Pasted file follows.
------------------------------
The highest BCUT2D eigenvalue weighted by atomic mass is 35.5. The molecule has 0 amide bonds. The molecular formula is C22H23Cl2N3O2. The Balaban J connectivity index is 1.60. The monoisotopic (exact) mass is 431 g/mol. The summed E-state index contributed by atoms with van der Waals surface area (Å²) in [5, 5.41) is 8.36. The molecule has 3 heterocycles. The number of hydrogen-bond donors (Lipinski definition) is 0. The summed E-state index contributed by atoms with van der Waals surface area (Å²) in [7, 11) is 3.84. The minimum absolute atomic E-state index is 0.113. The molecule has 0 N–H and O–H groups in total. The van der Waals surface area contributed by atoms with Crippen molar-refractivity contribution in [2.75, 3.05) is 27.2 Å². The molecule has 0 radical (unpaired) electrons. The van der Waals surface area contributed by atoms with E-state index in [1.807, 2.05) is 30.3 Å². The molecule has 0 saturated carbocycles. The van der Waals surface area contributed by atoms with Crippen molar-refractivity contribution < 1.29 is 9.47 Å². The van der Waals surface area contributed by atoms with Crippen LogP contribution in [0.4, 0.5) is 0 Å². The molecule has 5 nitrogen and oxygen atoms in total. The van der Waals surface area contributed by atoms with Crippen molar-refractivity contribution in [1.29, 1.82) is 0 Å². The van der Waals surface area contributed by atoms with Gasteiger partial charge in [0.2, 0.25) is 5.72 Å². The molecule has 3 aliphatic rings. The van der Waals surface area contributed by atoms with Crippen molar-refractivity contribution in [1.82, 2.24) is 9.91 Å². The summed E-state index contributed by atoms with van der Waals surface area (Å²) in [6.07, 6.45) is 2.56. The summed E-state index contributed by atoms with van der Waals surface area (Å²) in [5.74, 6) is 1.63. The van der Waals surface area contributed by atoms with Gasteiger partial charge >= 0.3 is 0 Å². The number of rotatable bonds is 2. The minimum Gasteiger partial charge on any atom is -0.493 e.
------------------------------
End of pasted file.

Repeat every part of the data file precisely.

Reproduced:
The highest BCUT2D eigenvalue weighted by atomic mass is 35.5. The molecule has 0 amide bonds. The molecular formula is C22H23Cl2N3O2. The Balaban J connectivity index is 1.60. The monoisotopic (exact) mass is 431 g/mol. The summed E-state index contributed by atoms with van der Waals surface area (Å²) in [5, 5.41) is 8.36. The molecule has 3 heterocycles. The number of hydrogen-bond donors (Lipinski definition) is 0. The summed E-state index contributed by atoms with van der Waals surface area (Å²) in [7, 11) is 3.84. The minimum absolute atomic E-state index is 0.113. The molecule has 0 N–H and O–H groups in total. The van der Waals surface area contributed by atoms with Crippen molar-refractivity contribution in [2.75, 3.05) is 27.2 Å². The molecule has 0 radical (unpaired) electrons. The van der Waals surface area contributed by atoms with E-state index in [1.807, 2.05) is 30.3 Å². The molecule has 0 saturated carbocycles. The van der Waals surface area contributed by atoms with Crippen molar-refractivity contribution < 1.29 is 9.47 Å². The van der Waals surface area contributed by atoms with Crippen LogP contribution in [0.4, 0.5) is 0 Å². The molecule has 5 nitrogen and oxygen atoms in total. The van der Waals surface area contributed by atoms with Crippen molar-refractivity contribution in [1.29, 1.82) is 0 Å². The van der Waals surface area contributed by atoms with Gasteiger partial charge in [0.2, 0.25) is 5.72 Å². The molecule has 3 aliphatic rings. The van der Waals surface area contributed by atoms with Crippen molar-refractivity contribution in [1.82, 2.24) is 9.91 Å². The summed E-state index contributed by atoms with van der Waals surface area (Å²) in [6.07, 6.45) is 2.56. The summed E-state index contributed by atoms with van der Waals surface area (Å²) in [5.74, 6) is 1.63. The van der Waals surface area contributed by atoms with Gasteiger partial charge >= 0.3 is 0 Å². The number of rotatable bonds is 2. The minimum Gasteiger partial charge on any atom is -0.493 e.